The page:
Tauranga ratepayers will be paying $43.5 million to sort out the city's remaining flooding hot spots over the next five years.
The council has dramatically reshuffled its stormwater works programme after being confronted with the reality of what residents in Matua and Mount Maunganui had suffered in April's torrential downpours.
The stormy weekend forced the council to unanimously agree to an average 2 per cent rate rise - 1.5 per cent more than if the floods had never happened.
It means an average ratepayer will have to find another $38 this year, based on a rate of $1904.
The $43.5 million commitment was in addition to the existing $27.5 million of stormwater works programmed for the next five years.
The huge top-up needed to fast-forward works to deal with the city's worst hit areas will start small, with a $1.5 million cash injection this year from rates to pay for complex computer programmes needed to find cost-effective flooding solutions.
A further $2 million will be borrowed to fund actual project costs, including fast-tracking flood relief projects at Papamoa, Oropi and Greerton. There will also be stop-gap measures to reduce the risk to other hot spots, including Matua and the Mount.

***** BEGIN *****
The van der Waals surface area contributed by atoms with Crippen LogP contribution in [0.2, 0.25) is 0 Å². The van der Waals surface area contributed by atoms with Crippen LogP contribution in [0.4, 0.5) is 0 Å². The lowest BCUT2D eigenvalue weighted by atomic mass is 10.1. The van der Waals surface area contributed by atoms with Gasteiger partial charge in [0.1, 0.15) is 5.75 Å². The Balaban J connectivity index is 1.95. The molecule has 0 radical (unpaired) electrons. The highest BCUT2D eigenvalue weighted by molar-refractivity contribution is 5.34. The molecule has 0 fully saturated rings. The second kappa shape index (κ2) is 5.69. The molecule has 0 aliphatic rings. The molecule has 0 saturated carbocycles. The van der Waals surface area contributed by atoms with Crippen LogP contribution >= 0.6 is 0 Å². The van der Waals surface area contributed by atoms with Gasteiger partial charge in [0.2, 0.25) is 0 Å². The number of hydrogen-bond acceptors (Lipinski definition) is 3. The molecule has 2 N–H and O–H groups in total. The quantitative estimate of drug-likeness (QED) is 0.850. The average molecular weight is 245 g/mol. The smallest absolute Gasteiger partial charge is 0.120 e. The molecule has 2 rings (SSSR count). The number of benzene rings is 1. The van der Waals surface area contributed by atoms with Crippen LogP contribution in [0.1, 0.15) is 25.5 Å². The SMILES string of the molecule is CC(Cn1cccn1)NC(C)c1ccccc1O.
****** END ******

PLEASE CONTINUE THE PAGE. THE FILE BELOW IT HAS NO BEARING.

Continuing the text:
These measures will include quickly engineered solutions to improve overland stormwater flow paths and new catchpits designed to handle much larger volumes of water and flood debris.
Council infrastructural services general manager Ian Gooden said the focus for the next 12 months would be on modelling and designing solutions to flooding hot spots, with construction due to take place in the summer of 2014-15.
Work would peak between 2014 and 2017 when $33 million would be spent on construction and $1.5 million on computer modelling.
Areas with the most significant flooding problems would be addressed first.
The total 2 per cent rates rise was within the council's self-imposed rates cap of 2 per cent plus inflation - inflation was running at about 1 per cent. The council called for public submissions on a 0.6 per cent rates rise, but that was before the storm hit.
Councillor David Stewart said it was unacceptable for people to live in homes that continually flooded, and it was totally unacceptable when they had to endure sewer run-off.
He said the early emphasis was on modelling and design so that the money would be spent properly and wisely.